We took advantage of our large-ish screen and internet connection to stream the keynote live, even though it was happening right next door (though given the size of the exhibition hall, right next door is a long way away :)). At the end of the keynote, the great voice in the sky (aka the announcer) told us the expo was open, and in came the swarms of people! Well, kinda. Of course, there were three "foundational sessions" (like mini-keynotes on more specific topics, like Developer Tools, etc.) going on soon after the keynote, and many people had sessions to attend, so it was pretty quiet in that first shift.

At 12:30, when my shift ended, Brad and I and a couple of people he knew from Patterns & Practices wandered over to the Meal Hall (Which is no small feat... the New Orleans Convention Center is 1.5 miles long! Granted, we're only using 1 mile of it :)). There we ate "food" (convention food is a close approximation of food in most cases... it was edible and likely had some nutrients in it... close enough) and then I trekked off to my first (and only) session of the day. Don't get too excited, I wasn't speaking, just attending. No talks for me this time around, but I do plan to get into speaking soon. Also, it is notoriously difficult to get speaking slots at TechEd if you haven't given a TechEd talk before.

I attended a talk on Windows Phone 7, which included a pretty good demo. Aside from the demo it was mostly things I knew about already. By the way, all the talks are going to be posted for FREE viewing by the general public on TechEd Online (http://www.msteched.com/), this talk was "WPH201 - Windows Phone 7: A New Kind of Phone"?. It was only slightly ironic that every once and a while, during the talk, I popped open my iPhone to check the latest news from WWDC :). Still, WP7 looks nice, and I'm basically decided that my next phone will likely not be an Apple phone. It may be a Windows Phone or an Android Phone, but even after the iPhone 4 announcement, I'm not really convinced... yet. I'll save that rant for later though :).

That evening, the exhibition hall was open for a reception at which free food and beverages (read: alcohol) was offered to all attendees, while they wandered around the various booths from Microsoft and third-party Vendors. It was basically all-hands-on-deck for that event, and we were definitely pretty busy. A number of great questions from customers of all knowledge levels, from someone who was just getting back in to Web Development and had no idea what had been going on in ASP.Net, to some folks who used MVC and wanted to know about MVC 2.

After that, I basically just wandered back to my hotel and crashed. It was a long day, and I had another one ahead of me!

Posted on 08 Jun 2010

TechEd North America 2010 - Days 1 and 0

I know, it's been many many months since I blogged. I wish I could say it was because I was really busy, still getting settled in Seattle, or because I was working on lots of cool stuff I can't talk about yet. While those are all true (*wink*), the real reason is that I just got a bit lazy with the blogging. Anyway, whirlwind update: I've been working on the ASP.Net team full-time for 8 months now, and I'm working on some cool stuff that I'll be able to talk more about soon.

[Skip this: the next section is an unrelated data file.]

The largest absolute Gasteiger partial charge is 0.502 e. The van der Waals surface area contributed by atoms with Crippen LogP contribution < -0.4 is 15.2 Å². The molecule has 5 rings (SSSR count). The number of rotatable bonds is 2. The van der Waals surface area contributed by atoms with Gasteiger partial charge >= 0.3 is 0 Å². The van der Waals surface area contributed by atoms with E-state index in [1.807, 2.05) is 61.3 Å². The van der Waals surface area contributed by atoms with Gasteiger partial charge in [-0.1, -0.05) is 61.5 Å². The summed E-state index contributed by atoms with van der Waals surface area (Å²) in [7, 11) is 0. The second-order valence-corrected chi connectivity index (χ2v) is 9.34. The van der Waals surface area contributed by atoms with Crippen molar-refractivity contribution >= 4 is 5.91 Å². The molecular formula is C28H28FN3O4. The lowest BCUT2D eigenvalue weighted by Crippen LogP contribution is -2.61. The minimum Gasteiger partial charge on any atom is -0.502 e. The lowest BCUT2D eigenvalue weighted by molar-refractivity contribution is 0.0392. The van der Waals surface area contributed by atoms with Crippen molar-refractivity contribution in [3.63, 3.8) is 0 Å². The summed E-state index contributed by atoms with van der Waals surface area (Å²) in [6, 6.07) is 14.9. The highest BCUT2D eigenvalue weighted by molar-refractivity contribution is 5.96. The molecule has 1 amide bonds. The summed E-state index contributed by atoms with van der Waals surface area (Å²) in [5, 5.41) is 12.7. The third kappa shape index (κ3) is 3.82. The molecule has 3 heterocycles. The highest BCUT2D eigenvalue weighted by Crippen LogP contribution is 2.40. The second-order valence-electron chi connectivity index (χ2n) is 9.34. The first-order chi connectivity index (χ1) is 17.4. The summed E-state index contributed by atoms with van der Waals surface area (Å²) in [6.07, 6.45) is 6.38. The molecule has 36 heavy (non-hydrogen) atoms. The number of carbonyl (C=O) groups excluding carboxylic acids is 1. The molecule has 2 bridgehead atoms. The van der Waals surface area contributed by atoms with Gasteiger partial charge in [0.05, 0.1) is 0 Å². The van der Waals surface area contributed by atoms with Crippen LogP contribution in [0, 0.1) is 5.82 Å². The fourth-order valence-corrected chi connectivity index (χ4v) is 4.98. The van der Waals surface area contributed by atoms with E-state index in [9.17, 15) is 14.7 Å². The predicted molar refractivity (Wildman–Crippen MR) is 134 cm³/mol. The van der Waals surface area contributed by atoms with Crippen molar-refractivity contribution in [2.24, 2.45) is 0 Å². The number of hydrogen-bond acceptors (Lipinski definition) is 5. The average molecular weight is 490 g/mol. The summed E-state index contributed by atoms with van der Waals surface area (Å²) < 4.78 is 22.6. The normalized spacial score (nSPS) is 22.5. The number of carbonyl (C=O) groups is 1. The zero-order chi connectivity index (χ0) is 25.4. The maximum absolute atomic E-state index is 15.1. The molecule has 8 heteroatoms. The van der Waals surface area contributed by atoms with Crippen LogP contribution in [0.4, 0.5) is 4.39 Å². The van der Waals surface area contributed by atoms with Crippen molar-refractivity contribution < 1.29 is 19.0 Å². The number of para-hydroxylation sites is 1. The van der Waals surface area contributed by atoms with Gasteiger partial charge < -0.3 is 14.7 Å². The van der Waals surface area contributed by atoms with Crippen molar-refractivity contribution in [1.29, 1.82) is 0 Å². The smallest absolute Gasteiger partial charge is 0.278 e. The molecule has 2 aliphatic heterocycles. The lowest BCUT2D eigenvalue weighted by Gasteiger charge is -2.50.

In the mean time, I can talk about the fact that I'm down in New Orleans right now, working as Staff for the ASP.Net booth at TechEd North America! I'm going to try to blog a bit about the conference, starting with my first three days.

I left on Saturday, two days before the conference actually started (hence "Day -1"?). After my wonderful girlfriend woke up early to drive me to SeaTac airport at 5am for my 7am flight, I was on my way to New Orleans via Houston. The landing in New Orleans was definitely the roughest landing I've ever been in (second roughest: major cross-winds in a Dash-8 on final approach into Ottawa airport). Upon walking off the plane, I felt like I had just walked into a vat of pea soup. Having never really travelled to this part of the continent before, I was unfamiliar with the intense humidly (though I had been well warned).

After a short taxi ride, I reached my hotel, The Hotel New Orleans, conveniently located right next to the Convention Center (thus limiting my time in the un-air-conditioned air). It's a nice hotel, with a cool inner atrium design:

IMG_0314IMG_0310 IMG_0311

After checking-in, I wandered over to Canal St. and the outskirts of the French Quarter


I made my way back to my hotel and decided to eat in the hotel restaurant. I had been given a list of a few things to try while I was here, one of which was Catfish, so I decided to give it a go. After eating that and washing it down with a glass of Sweet Tea (which is a very descriptive name, and a very tasty drink) I basically just crashed early.

The next day, Sunday, was also pretty relaxed. After a long sleep-in, I wandered over to the Convention Center to register


My only commitment was the staff orientation at 3pm, where we got to check out our booth, located in the Technical Learning Center, which is basically where all the Microsoft teams set up booths.

IMG_0315 IMG_0316 IMG_0317

Past TechEd attendees may remember that in previous events, this was a separate section from the Partner Expo (where all the third-party vendors set up). In 2010, the TLC and the Partner Expo are all in one big Exhibition Hall. After sizing up our booth and meeting the team, I wandered to a nearby restaurant for a Shrimp Po'boy and Hush Puppies (yet more things on my list of foods to try). I also wandered along the New Orleans Riverwalk and snapped a few pics of the Mississippi (which almost form a panorama!)

 IMG_0319 IMG_0320 IMG_0318

Then, I crashed again, this time setting an alarm so I could be up in plenty of time for my duties the next day.

Next up: Day 1 - The first actual day of the conference!

Posted on 07 Jun 2010